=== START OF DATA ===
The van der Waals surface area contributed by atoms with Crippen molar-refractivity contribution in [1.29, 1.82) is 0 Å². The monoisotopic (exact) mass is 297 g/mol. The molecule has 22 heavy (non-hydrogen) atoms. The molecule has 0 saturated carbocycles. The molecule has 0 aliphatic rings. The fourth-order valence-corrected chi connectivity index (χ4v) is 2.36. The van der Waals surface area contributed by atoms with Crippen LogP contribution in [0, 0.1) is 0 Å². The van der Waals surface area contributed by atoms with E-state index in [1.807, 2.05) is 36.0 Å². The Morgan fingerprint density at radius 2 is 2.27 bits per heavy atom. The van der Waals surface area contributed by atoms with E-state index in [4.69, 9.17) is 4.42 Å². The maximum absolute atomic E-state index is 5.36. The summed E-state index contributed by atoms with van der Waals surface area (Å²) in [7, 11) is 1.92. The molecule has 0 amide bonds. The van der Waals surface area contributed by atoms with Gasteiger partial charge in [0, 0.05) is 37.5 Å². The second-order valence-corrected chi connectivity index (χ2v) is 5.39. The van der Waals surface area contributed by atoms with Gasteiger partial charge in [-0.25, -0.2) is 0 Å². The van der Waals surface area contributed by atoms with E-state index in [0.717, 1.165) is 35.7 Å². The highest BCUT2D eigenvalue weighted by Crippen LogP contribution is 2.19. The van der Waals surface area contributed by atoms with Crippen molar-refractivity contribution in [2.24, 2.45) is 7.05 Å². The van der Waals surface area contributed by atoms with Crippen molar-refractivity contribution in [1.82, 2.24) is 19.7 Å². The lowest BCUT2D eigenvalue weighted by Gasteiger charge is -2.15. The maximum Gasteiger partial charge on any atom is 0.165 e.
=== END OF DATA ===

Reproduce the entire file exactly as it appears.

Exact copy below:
The van der Waals surface area contributed by atoms with Crippen molar-refractivity contribution in [1.29, 1.82) is 0 Å². The monoisotopic (exact) mass is 297 g/mol. The molecule has 22 heavy (non-hydrogen) atoms. The molecule has 0 saturated carbocycles. The molecule has 0 aliphatic rings. The fourth-order valence-corrected chi connectivity index (χ4v) is 2.36. The van der Waals surface area contributed by atoms with Crippen LogP contribution in [0, 0.1) is 0 Å². The van der Waals surface area contributed by atoms with E-state index in [1.807, 2.05) is 36.0 Å². The Morgan fingerprint density at radius 2 is 2.27 bits per heavy atom. The van der Waals surface area contributed by atoms with E-state index in [4.69, 9.17) is 4.42 Å². The maximum absolute atomic E-state index is 5.36. The summed E-state index contributed by atoms with van der Waals surface area (Å²) in [7, 11) is 1.92. The molecule has 0 amide bonds. The van der Waals surface area contributed by atoms with Gasteiger partial charge in [0, 0.05) is 37.5 Å². The second-order valence-corrected chi connectivity index (χ2v) is 5.39. The van der Waals surface area contributed by atoms with Gasteiger partial charge in [-0.25, -0.2) is 0 Å². The van der Waals surface area contributed by atoms with E-state index in [0.717, 1.165) is 35.7 Å². The highest BCUT2D eigenvalue weighted by Crippen LogP contribution is 2.19. The van der Waals surface area contributed by atoms with Crippen molar-refractivity contribution in [2.24, 2.45) is 7.05 Å². The van der Waals surface area contributed by atoms with Crippen molar-refractivity contribution in [1.82, 2.24) is 19.7 Å². The lowest BCUT2D eigenvalue weighted by Gasteiger charge is -2.15. The maximum Gasteiger partial charge on any atom is 0.165 e.